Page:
The Baptistery is a round building and the largest baptistery in Italy. It's impressively spacious, but notably bland inside--with very little decoration and a completely plain dome (although a guard told me that at least part of the interior of the dome was once painted sky blue). The building dates to 1152, when construction began to replace an older baptistery on the site. A plaque somewhere noted that the remains of an even older one were found in 1936 under one of the big lawns.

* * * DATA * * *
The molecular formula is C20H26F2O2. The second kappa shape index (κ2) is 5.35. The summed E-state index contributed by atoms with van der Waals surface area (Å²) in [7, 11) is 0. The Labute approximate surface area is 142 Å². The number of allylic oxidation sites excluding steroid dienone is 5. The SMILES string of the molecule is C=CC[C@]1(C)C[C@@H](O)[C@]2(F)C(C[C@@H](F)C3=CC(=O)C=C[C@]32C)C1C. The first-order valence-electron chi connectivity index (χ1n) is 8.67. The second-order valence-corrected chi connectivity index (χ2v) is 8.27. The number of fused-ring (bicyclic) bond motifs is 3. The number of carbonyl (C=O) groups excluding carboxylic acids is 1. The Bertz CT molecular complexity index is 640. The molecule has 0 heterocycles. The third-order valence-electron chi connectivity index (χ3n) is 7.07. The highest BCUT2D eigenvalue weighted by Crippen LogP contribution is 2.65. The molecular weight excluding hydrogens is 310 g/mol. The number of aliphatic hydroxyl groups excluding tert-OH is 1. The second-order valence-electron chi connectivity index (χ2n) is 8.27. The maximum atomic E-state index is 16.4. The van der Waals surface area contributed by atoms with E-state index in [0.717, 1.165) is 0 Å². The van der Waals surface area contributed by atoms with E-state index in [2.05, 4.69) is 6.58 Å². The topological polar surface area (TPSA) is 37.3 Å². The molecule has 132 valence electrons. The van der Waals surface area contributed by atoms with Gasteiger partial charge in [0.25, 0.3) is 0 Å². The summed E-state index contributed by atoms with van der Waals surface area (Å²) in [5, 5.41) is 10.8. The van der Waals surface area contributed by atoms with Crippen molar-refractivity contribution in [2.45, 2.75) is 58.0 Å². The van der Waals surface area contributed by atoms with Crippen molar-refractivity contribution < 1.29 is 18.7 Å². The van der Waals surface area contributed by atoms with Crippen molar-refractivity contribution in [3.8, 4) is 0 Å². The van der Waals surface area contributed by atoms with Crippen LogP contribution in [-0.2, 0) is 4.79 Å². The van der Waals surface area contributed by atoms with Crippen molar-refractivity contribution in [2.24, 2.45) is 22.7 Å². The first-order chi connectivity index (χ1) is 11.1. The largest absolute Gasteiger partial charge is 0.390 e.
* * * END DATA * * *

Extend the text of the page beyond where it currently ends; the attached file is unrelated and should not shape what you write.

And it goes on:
The outside, however, is comparatively ornate. Gothic features were added to the original Romanesque design in the 13th and 14th century. One half of the dome is covered with what look like terra cotta tiles. The other half is plain, giving the dome a somewhat unfinished look. I could find no information about this, but one guard speculated that it was done to protect the building from salty sea air, which is plausible; the baptistery is the building closest to the sea, the tiles are on the seaward side, and the sea at the time was many miles closer. The acoustics of the very big space are notable. Once every 30 minutes a guard walks into the center of the building and sings a few notes to demonstrate the echo and sustain. The design of the building is attributed to Diotisalvi. His name and the date 1153 (corresponding to 1152 by today's reckoning) are inscribed on a pillar, but I learned that after leaving the place. The large round interior columns are made of stone from Sardinia and Elba.